Pharmacies will be able to carry sublingual drops, transdermal patches, pills, edibles and topical lotions. Flower and vaporization are not allowed.
Under LSU’s proposed guidelines, greenhouses would be allowed. Brown expects to see a mix of both indoor and outdoor growing, opening a business opportunity for a greenhouse company. The size of the cultivation facility is left up to the individual applicant, Brown said, but properties are likely to range from 20,000 to 50,000 square feet.
Other opportunities will come in the shape of tracking, ag businesses that provide soil amendments, packaging companies and transportation firms.
For LSU, applications for the subcontractor job are due March 21. Finalists will be invited to deliver oral presentations the week of April 24. And one subcontract will be awarded in mid-May. Applicants face no residency requirements.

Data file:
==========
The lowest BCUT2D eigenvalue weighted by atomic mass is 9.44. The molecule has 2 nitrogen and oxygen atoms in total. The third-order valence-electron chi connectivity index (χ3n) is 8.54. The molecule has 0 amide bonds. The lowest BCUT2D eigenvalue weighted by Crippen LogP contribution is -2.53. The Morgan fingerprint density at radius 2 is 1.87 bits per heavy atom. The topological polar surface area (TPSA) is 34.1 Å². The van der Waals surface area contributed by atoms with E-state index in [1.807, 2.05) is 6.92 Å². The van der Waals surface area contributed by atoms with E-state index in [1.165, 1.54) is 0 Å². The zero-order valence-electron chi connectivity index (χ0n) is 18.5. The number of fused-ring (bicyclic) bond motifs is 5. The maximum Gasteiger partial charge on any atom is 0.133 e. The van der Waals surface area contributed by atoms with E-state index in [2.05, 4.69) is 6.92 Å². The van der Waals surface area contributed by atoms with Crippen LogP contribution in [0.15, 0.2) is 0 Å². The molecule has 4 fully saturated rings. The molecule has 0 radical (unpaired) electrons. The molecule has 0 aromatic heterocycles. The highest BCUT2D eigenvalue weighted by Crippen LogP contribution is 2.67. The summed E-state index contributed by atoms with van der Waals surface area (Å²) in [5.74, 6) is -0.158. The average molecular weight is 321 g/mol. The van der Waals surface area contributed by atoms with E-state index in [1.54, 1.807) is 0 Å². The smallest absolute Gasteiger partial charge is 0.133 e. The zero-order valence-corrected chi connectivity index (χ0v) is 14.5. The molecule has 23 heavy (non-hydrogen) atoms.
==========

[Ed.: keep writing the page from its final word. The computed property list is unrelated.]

For Southern, Brown said it appears the university is only about a month behind LSU. Southern has said “more likely than not” there will be some type of accommodation for Louisiana residents who apply for subcontracts.
“We’ll hope to get plants planted by the end of 2017,” Brown said.
The next step will be full production, extraction and creation of medications, then transporting those medications to the 10 pharmacies.
Pharmacies could be open by mid-2018, Brown estimated.
Conditions list, patient count
Too few patients could be a problem for the industry. The state’s initial projection for only 1,440 patients was “woefully low,” Brown said. Intractable or chronic pain and PTSD are not among the following acceptable conditions for MMJ treatment: